“Successful interventions to vaccinate diverse people have included communication through text, telephone, and mass media, and the establishment of drop-in vaccine sites,” the San Francisco physicians and nurses concluded.
In Oakland, workers at the Center for Empowering Immigrants and Refugees helped vaccinate 60 of their clients and as word spread about this assistance, the need for more clinics arose, Garrett said.
Homies Empowerment—which serves the recently incarcerated, immigrants and others—combined their vaccination efforts to their food drive, allowing them to give out 150 doses in four hours along with bags of groceries.
“It’s all about building trust,” Garrett said.
Supply problems could reemerge because of Johnson & Johnson’s vaccine pause
One setback to vaccine trust came Tuesday, when the U.S. Centers for Disease Control and Prevention and the Food and Drug Administration published a joint statement recommending that the use of the one-shot Johnson & Johnson vaccine be paused. That was due to an “extremely rare” and severe type of blood clot that occurred in six American women after 6.8 million doses had been administered in the United States.
Besides only requiring one dose, the Johnson & Johnson vaccine didn’t need to be kept as cold as the Pfizer and Moderna vaccines, making it easier to transport and less likely to be wasted if doses were thawed and not immediately used.
Brian Ferguson with Cal OES said they didn’t anticipate the pausing of the one-shot vaccine to affect operations at the Oakland Coliseum because they shifted back to using Pfizer as of Sunday, April 11, when FEMA’s role there ended and Alameda and Contra Costa counties took over.
As of April 12, Alameda County had received 41,100 doses of the Johnson & Johnson shot, compared to about 284,000 and 239,000 doses of the Pfizer and Moderna vaccines, respectively, according to the Alameda County’s vaccine dashboard.
But Garrett says not having the option of the Johnson & Johnson shots means people now have to return for a second dose, which is primarily of Moderna. Native American Health also had to cancel two mobile clinics until more supplies can be delivered.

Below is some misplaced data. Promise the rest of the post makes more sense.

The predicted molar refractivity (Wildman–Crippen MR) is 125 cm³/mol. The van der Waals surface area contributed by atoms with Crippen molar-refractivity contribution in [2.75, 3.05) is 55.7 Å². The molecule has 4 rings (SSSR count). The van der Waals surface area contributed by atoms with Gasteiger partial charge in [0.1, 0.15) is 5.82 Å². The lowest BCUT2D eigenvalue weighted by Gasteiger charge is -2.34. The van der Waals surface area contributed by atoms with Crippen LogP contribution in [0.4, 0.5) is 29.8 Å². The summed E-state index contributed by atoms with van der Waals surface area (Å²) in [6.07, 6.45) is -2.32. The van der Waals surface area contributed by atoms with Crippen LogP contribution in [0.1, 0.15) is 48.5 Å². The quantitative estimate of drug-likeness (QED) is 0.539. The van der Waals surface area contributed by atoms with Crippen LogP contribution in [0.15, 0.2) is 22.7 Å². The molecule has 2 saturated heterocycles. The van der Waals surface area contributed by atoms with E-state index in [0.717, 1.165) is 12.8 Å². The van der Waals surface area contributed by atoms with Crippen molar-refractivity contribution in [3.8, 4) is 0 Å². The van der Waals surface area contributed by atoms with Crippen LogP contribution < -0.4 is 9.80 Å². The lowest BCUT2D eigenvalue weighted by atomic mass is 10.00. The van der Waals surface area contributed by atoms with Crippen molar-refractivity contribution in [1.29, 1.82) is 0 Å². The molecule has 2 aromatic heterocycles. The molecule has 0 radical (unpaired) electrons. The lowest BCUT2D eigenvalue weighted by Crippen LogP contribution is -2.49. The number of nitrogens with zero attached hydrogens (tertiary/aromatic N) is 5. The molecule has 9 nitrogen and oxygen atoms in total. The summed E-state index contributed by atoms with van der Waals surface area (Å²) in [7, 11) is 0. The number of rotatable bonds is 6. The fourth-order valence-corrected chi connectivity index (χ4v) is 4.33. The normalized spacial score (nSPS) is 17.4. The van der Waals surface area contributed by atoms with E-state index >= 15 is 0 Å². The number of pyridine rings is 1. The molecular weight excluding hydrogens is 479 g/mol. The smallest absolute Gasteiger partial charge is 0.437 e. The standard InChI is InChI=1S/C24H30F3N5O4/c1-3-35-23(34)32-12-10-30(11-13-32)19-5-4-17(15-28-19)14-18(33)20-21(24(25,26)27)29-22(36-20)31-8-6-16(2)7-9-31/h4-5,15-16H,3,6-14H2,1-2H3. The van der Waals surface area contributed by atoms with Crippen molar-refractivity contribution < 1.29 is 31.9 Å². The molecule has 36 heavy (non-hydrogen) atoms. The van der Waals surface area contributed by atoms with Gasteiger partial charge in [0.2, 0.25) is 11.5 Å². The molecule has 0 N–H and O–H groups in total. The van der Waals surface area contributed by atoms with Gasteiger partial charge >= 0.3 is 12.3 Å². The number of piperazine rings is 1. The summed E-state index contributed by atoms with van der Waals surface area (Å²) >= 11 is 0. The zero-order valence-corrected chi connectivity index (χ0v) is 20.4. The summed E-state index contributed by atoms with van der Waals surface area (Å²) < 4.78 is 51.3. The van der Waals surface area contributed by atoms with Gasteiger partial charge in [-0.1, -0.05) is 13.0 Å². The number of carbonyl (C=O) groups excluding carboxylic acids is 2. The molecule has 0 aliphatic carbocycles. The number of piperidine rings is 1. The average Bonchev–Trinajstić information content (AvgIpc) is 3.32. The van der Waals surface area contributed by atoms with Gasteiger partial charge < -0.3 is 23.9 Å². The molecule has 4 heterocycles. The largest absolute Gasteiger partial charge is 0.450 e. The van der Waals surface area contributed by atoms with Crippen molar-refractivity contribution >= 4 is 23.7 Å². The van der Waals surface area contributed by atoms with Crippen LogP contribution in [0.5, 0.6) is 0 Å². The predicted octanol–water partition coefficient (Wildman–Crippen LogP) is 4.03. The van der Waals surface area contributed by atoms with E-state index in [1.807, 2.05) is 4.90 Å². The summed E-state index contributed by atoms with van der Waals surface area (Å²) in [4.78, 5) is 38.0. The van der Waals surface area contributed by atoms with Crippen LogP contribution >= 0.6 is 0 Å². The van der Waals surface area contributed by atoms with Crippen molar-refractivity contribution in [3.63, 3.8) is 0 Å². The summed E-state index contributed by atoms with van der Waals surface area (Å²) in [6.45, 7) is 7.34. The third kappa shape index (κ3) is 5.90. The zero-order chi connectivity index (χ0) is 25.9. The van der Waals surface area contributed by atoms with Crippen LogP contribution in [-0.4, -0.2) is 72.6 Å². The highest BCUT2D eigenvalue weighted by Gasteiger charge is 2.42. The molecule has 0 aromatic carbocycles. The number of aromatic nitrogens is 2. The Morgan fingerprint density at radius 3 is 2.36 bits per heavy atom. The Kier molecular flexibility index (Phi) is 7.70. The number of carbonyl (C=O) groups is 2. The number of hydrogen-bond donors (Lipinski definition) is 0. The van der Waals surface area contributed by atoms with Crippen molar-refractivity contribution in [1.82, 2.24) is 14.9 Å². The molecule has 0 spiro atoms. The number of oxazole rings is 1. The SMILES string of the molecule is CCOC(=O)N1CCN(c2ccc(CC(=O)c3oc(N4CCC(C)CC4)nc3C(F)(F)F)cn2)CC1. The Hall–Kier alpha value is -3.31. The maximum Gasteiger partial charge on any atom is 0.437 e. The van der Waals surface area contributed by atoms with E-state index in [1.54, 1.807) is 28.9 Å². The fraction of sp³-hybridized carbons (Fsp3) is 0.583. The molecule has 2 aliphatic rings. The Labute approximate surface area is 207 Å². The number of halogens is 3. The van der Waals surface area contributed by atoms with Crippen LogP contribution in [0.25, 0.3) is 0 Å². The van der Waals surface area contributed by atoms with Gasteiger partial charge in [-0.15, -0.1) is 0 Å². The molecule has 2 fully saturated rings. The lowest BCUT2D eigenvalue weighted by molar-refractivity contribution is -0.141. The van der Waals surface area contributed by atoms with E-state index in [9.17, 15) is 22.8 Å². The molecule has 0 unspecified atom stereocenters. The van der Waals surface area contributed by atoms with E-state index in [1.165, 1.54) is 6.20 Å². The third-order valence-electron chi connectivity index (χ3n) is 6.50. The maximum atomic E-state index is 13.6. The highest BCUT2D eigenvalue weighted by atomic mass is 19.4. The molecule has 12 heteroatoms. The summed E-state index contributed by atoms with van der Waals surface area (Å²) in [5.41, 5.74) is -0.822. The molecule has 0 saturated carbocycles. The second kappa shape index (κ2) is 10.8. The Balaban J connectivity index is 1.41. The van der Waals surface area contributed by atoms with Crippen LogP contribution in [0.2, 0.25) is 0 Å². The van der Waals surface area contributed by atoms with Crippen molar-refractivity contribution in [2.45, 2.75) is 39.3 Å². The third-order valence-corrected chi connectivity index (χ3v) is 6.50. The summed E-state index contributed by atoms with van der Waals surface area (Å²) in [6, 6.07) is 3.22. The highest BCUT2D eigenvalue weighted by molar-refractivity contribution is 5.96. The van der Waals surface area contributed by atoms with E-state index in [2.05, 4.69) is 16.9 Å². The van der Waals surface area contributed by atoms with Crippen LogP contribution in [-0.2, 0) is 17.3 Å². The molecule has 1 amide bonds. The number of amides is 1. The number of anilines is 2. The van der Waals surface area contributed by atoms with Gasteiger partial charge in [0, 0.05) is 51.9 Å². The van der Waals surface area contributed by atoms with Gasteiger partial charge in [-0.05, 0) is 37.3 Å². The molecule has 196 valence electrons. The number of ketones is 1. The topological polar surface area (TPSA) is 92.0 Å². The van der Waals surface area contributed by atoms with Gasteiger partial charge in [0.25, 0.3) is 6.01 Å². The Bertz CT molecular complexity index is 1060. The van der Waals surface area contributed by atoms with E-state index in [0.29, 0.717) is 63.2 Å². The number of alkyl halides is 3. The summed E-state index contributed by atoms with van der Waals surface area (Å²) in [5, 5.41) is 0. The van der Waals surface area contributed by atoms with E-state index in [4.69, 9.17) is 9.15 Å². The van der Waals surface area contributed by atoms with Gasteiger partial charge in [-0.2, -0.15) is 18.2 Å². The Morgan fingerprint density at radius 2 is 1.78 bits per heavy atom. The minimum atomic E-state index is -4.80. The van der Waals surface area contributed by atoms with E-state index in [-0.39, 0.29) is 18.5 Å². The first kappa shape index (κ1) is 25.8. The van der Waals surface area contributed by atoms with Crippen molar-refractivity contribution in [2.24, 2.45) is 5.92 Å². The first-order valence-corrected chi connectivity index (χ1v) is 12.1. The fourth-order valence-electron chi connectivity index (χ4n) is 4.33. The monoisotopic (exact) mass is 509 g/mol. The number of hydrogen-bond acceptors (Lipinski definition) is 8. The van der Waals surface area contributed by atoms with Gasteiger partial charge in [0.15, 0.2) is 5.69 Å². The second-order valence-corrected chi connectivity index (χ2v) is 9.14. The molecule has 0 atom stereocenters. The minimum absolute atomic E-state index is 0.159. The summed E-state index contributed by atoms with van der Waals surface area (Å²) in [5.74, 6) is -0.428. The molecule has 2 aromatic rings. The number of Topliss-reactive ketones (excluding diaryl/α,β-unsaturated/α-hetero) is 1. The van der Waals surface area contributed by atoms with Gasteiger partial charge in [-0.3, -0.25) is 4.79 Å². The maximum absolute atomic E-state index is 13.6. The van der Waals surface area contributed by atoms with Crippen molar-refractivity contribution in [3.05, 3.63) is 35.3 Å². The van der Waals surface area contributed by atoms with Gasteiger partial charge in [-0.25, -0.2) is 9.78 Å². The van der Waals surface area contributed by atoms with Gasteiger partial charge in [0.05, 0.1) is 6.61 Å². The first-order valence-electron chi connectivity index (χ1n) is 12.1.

“It’ll cut our vaccine efficiency in half,” he said.
Now that the eligibility floodgates have opened, vaccine availability has become the major challenge to reaching herd immunity.
A report published this week by the U.S. Government Accountability Office found that because projecting future availability of vaccine doses can be difficult, “managing public expectations is critical” and should be done so through “timely, clear, and consistent communication about vaccine availability” “to ensure public confidence and trust.”
Dr. Rita Ng, head physician at Kaiser Permanente Oakland, said during a Facebook live event with The Oaklandside this week that all three vaccines have been in short supply, and every country, state, and county are vying for more doses.
“The vaccine supply is our greatest limiting factor at this point,” Ng said.
At a press conference in Union City on Thursday, Gov. Newsom proudly stated that more than 24 million doses of a vaccine would have been given to Californians by the end of the day.
Of those doses, 4.9 million were administered in the hardest hit communities in the state, including several zip codes in Oakland and Alameda County. Newsom reiterated the state’s pledge that 40% of vaccine doses coming into California would continue to go to people in communities that unfairly have borne the brunt of the pandemic.
With the state partnering with 337 community organizations and “trusted messengers,” Newsom said equity would remain at the center of the state’s vaccine plan.
“It’s been stubborn, it’s been hard, but it’s been foundational,” said Newsom.